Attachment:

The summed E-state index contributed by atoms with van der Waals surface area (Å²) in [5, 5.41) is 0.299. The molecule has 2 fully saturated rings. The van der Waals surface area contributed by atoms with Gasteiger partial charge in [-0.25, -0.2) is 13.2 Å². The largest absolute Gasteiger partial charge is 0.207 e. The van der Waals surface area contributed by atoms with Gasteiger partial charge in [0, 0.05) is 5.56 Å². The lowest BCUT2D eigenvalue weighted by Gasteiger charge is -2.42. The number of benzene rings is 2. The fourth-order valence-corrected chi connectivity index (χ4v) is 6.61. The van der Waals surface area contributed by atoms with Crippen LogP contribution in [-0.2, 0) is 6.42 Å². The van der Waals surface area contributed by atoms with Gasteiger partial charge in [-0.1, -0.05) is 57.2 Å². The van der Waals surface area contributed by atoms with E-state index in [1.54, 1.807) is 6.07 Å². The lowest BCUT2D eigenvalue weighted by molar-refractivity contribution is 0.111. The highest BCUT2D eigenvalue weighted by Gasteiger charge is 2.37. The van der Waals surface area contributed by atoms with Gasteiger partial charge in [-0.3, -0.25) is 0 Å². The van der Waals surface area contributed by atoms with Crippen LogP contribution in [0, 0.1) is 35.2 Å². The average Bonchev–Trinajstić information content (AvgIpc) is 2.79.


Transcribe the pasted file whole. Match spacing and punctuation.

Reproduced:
The summed E-state index contributed by atoms with van der Waals surface area (Å²) in [5, 5.41) is 0.299. The molecule has 2 fully saturated rings. The van der Waals surface area contributed by atoms with Gasteiger partial charge in [-0.25, -0.2) is 13.2 Å². The largest absolute Gasteiger partial charge is 0.207 e. The van der Waals surface area contributed by atoms with Gasteiger partial charge in [0, 0.05) is 5.56 Å². The lowest BCUT2D eigenvalue weighted by Gasteiger charge is -2.42. The number of benzene rings is 2. The fourth-order valence-corrected chi connectivity index (χ4v) is 6.61. The van der Waals surface area contributed by atoms with Crippen LogP contribution in [-0.2, 0) is 6.42 Å². The van der Waals surface area contributed by atoms with Gasteiger partial charge in [-0.1, -0.05) is 57.2 Å². The van der Waals surface area contributed by atoms with E-state index in [1.54, 1.807) is 6.07 Å². The lowest BCUT2D eigenvalue weighted by molar-refractivity contribution is 0.111. The highest BCUT2D eigenvalue weighted by Gasteiger charge is 2.37. The van der Waals surface area contributed by atoms with Gasteiger partial charge in [-0.3, -0.25) is 0 Å². The van der Waals surface area contributed by atoms with Crippen LogP contribution in [0, 0.1) is 35.2 Å². The average Bonchev–Trinajstić information content (AvgIpc) is 2.79.